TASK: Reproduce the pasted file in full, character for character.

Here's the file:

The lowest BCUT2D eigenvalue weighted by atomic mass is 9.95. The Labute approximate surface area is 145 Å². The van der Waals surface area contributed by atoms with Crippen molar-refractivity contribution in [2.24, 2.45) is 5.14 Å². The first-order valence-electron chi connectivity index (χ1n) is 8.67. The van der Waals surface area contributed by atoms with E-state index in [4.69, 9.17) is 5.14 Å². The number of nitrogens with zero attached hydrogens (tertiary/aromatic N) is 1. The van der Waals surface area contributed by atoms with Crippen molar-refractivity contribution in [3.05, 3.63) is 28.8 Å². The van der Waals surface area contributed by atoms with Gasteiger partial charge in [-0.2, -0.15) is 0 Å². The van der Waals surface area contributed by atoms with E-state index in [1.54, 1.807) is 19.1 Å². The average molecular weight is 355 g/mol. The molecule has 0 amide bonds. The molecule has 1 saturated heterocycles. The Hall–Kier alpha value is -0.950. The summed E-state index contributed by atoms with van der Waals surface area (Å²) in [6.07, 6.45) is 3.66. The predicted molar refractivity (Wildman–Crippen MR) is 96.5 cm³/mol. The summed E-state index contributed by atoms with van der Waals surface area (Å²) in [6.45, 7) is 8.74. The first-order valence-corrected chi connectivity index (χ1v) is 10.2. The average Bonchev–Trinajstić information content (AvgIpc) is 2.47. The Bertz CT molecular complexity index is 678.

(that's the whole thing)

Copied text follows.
The lowest BCUT2D eigenvalue weighted by atomic mass is 9.95. The Labute approximate surface area is 145 Å². The van der Waals surface area contributed by atoms with Crippen molar-refractivity contribution in [2.24, 2.45) is 5.14 Å². The first-order valence-electron chi connectivity index (χ1n) is 8.67. The van der Waals surface area contributed by atoms with E-state index in [4.69, 9.17) is 5.14 Å². The number of nitrogens with zero attached hydrogens (tertiary/aromatic N) is 1. The van der Waals surface area contributed by atoms with Crippen molar-refractivity contribution in [3.05, 3.63) is 28.8 Å². The van der Waals surface area contributed by atoms with Gasteiger partial charge in [-0.2, -0.15) is 0 Å². The van der Waals surface area contributed by atoms with E-state index in [1.54, 1.807) is 19.1 Å². The average molecular weight is 355 g/mol. The molecule has 0 amide bonds. The molecule has 1 saturated heterocycles. The Hall–Kier alpha value is -0.950. The summed E-state index contributed by atoms with van der Waals surface area (Å²) in [6.07, 6.45) is 3.66. The predicted molar refractivity (Wildman–Crippen MR) is 96.5 cm³/mol. The summed E-state index contributed by atoms with van der Waals surface area (Å²) in [6.45, 7) is 8.74. The first-order valence-corrected chi connectivity index (χ1v) is 10.2. The average Bonchev–Trinajstić information content (AvgIpc) is 2.47. The Bertz CT molecular complexity index is 678.